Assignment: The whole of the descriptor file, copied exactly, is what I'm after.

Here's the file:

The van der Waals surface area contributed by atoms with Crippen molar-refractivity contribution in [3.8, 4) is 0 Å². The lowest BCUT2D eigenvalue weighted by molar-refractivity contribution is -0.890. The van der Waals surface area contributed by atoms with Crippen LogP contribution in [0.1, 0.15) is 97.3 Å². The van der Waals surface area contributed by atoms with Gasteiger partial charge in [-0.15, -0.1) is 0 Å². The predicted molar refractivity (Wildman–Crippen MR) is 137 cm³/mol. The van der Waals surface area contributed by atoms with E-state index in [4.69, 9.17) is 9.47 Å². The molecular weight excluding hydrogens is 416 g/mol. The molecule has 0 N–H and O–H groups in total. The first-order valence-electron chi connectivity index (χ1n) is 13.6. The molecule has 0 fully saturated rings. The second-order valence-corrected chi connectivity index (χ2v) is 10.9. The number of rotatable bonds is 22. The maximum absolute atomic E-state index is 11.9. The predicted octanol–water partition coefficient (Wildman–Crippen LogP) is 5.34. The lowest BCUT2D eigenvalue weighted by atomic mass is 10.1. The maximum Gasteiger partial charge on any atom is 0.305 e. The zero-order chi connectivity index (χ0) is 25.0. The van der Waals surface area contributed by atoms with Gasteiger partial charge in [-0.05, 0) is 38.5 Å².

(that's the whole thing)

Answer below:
The van der Waals surface area contributed by atoms with Crippen molar-refractivity contribution in [3.8, 4) is 0 Å². The lowest BCUT2D eigenvalue weighted by molar-refractivity contribution is -0.890. The van der Waals surface area contributed by atoms with Crippen LogP contribution in [0.1, 0.15) is 97.3 Å². The van der Waals surface area contributed by atoms with Gasteiger partial charge in [-0.15, -0.1) is 0 Å². The predicted molar refractivity (Wildman–Crippen MR) is 137 cm³/mol. The van der Waals surface area contributed by atoms with E-state index in [4.69, 9.17) is 9.47 Å². The molecular weight excluding hydrogens is 416 g/mol. The molecule has 0 N–H and O–H groups in total. The first-order valence-electron chi connectivity index (χ1n) is 13.6. The molecule has 0 fully saturated rings. The second-order valence-corrected chi connectivity index (χ2v) is 10.9. The number of rotatable bonds is 22. The maximum absolute atomic E-state index is 11.9. The predicted octanol–water partition coefficient (Wildman–Crippen LogP) is 5.34. The lowest BCUT2D eigenvalue weighted by atomic mass is 10.1. The maximum Gasteiger partial charge on any atom is 0.305 e. The zero-order chi connectivity index (χ0) is 25.0. The van der Waals surface area contributed by atoms with Gasteiger partial charge in [-0.05, 0) is 38.5 Å².